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Fearless Critic restaurant review
Portland
Food
Feel
Price
9.1
9.5
$70
Italian
Upmarket restaurant

Hours
Tue–Sat 6:00pm–9:00pm

Features Date-friendly, good wines, outdoor dining, veg-friendly
Bar Beer, wine, liquor
Credit cards Visa, MC, AmEx
Reservations Essential

www.docpdx.com

Alberta Arts District
5519 NE 30th Ave.
Portland, OR
(503) 946-8592
DOC
The dining experience is all Italian, even if the ingredients are all Pacific Northwest

DOC is incredibly cozy and inviting. You enter through the kitchen (which feels a bit naughty), and are seated at one of only a few tables; one table is communal. From any of these, you can watch all action in the kitchen, the only source of visual stimulus aside from the food. The minimalist-chic room has plain cream walls, warm lighting, and a friendly buzz. Service may not be the most astute, but it is on the ball and very sweet. This is Portland at its very best.

There’s a $50 tasting menu, but the ever-changing regular menu is so refreshingly small that you can almost get through the whole thing anyway with two or more people. The smaller number of dishes allows the kitchen to really focus on each; true to Italian form, these are divided into three courses: antipasti, primi, and secondi.

On one visit, an antipasto of delicata squash (like pumpkin) with bok choy and fennel was interesting, even if the bok choy didn’t contribute much beyond nutrition. Balsamic vinegar played off the earthy-sweet squash nicely. Fried sardines have been absolutely delicious, not too bony, a bit buttery even. They came with firm, but springy new potatoes and expertly cooked greens. Risotto is right on, a touch al dente, and it is usually nicely composed (in one case, with chanterelle mushrooms), but the number of vegetables can overwhelm the delicateness of the dish. Tagliatelle are homemade (right in front of you), and might come adorned, for instance, with big chunks of pork and Southern greens. The porky-sweet broth is great for sopping up with a spoon or their very good bread, but it didn’t bind at all with the pasta. Also made on the premises is a loose-packed pork sausage which, when served with poached peach, burst with loads of interesting flavors. Ricotta pie has also been nice, light and airy, and with a hint of Meyer lemon.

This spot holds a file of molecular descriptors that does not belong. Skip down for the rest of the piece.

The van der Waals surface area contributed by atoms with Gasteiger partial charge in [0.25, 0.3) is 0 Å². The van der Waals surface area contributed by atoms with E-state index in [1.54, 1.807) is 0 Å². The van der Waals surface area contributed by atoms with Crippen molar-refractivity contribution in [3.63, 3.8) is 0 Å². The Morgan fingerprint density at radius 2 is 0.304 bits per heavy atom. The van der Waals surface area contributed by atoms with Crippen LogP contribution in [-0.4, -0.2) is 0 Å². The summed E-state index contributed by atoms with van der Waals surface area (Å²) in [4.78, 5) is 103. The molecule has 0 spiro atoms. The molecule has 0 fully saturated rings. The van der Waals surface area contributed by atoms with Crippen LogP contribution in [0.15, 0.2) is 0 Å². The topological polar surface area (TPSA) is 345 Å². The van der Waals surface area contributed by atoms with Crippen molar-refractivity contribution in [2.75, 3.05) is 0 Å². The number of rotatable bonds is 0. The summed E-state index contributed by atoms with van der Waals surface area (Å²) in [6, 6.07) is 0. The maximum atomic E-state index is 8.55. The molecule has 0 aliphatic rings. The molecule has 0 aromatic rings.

The wine list is remarkably well chosen, a reasonably priced selection of lesser-known and smaller-production Italians from truly reputable (not magazine-hyped) producers. Cheers to that. Many of these are opened each night and paired with the menu, but this has resulted in a few tasting oxidized, probably from having been open too long. There’s also a welcome effort at Italian cocktails here, employing digestifs like Campari, Chinato, and limoncello.

While the constant menu changes may prevent the kitchen from totally mastering any one dish, this is a brilliant way to have dinner: with intention focused so keenly on each playful creation, you really feel that you have not just eaten, but dined.

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